In publicizing the faculty and administrative struggle over domestic partner benefits, The Minaret has consciously decided to inform the UT community of our institution’s prolonged lack of progress on the issue that has long passed being shameful.
In all truth, however, this is not the first time The Minaret has publicized this issue. Nearly 14 years ago, in our Jan. 28, 1994 issue, we drew attention to the growing trend for top universities to adopt domestic partner benefits.
Dr. Gary Luter, still a professor of speech and drama, then wrote: “Now the University of Tampa has a chance to demonstrate leadership in the area of equal rights by becoming the first university in the state to create an enlightened policy for its gay and lesbian employees . . . UT can be at a forefront of this movement, rather than playing catch-up tag.”
Unfortunately, and with great ignominy for our institution, we are now beyond a position of “catching up,” as private and public schools, both in Florida and across the nation, have left us in the dust on this fundamental issue of equal rights.
Nearly 14 years ago, Dr. Luter wrote that Director of Human Resources Donna Popovich believed that colleges and universities are moving in the direction of domestic partner benefits. Now, the same Popovich tells The Minaret that UT is proceeding “cautiously” in this area, careful to consider all implications of a policy before adopting it.
Just how long, we wonder, does it take to properly consider the “nuances” of this issue? Are 14 years not quite enough? Is there something inherent in this issue that requires over a decade of thought before our university decides to live up to its own professed principles?
Again, as Dr. Luter stressed nearly 14 years ago, the university’s own non-discrimination policy printed on the inside cover of the University of Tampa Catalog states that the university does not discriminate against faculty or staff members in employment or advancement on the basis of sexual orientation.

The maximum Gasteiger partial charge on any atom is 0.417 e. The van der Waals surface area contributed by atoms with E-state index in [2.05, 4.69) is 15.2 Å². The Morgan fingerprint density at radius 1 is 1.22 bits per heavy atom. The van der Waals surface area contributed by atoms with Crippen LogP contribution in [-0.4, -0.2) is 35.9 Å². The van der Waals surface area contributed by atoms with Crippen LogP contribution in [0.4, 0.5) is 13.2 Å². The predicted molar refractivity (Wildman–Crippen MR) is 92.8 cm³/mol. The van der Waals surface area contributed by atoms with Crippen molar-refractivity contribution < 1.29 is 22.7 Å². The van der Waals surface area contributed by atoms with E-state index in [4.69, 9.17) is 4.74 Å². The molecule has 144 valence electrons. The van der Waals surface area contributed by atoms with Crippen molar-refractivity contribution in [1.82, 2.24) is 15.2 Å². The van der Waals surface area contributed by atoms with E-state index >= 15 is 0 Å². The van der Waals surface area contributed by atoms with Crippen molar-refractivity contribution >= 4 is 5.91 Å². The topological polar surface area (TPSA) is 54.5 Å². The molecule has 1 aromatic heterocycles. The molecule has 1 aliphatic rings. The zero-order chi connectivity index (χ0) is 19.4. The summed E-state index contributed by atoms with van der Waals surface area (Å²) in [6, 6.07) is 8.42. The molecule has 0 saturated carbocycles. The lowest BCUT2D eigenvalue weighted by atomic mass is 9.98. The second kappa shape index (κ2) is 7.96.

As an institution, we must be evaluated based on our actions rather than our words. Annual repetitions of hollow rhetoric do not change the fact that the benefits extended to married heterosexual couples are withheld from their same-sex counterparts.
In the same Jan. 1994 article, Dr. Luter points out that UT leaders in the 1960s sought to derive an “advantage” from excluding blacks, thinking that more white students would flock to UT to escape the newly integrated classrooms of state universities. In this light, we hope that our reprehensible lack of progress on domestic partner benefits is not a manifestation of some institutional proclivity to lag behind the times.
As the university continues its unprecedented growth and prides itself on being a cutting-edge institution with significant progress, it is useful to pay close attention to the distinction between words and facts. Looking at our commentary section from January of 1994, a superficial glance would give the impression that UT is now lost in a time warp. In addition to our feature on domestic partner benefits, our editorial was titled “Time for university to start recycling programs,” another progressive initiative that UT is still without. The fact that a 1994 commentary section could be printed unnoticeably a decade and a half later is disturbing indeed; what of all that supposed “progress” that we’re always boasting about?
Now is the proper time for this institution to ask what kind of legacy we would like to leave. Is it that we’ll constantly be two decades behind our peers, a place of retarded conscience, the late adopters? Will we be remembered as consistently the last caveman to pick our knuckles up off the cave floor? If so, if we choose to ensconce ourselves in a historical continuity of “catch-up tag,” we wonder, should we add that to our admissions brochures?
President and Faculty Battle Over Domestic Partner Benefits
Overview of Domestic Partner Benefits in South Florida Colleges
Faculty Question Benefits Survey’s Methodology, Results
Students and Donor Support Domestic Partner Benefits, President’s Stance Still Unclear
Gay Donor/Alumnus Pushes Vaughn for Domestic Partner Benefits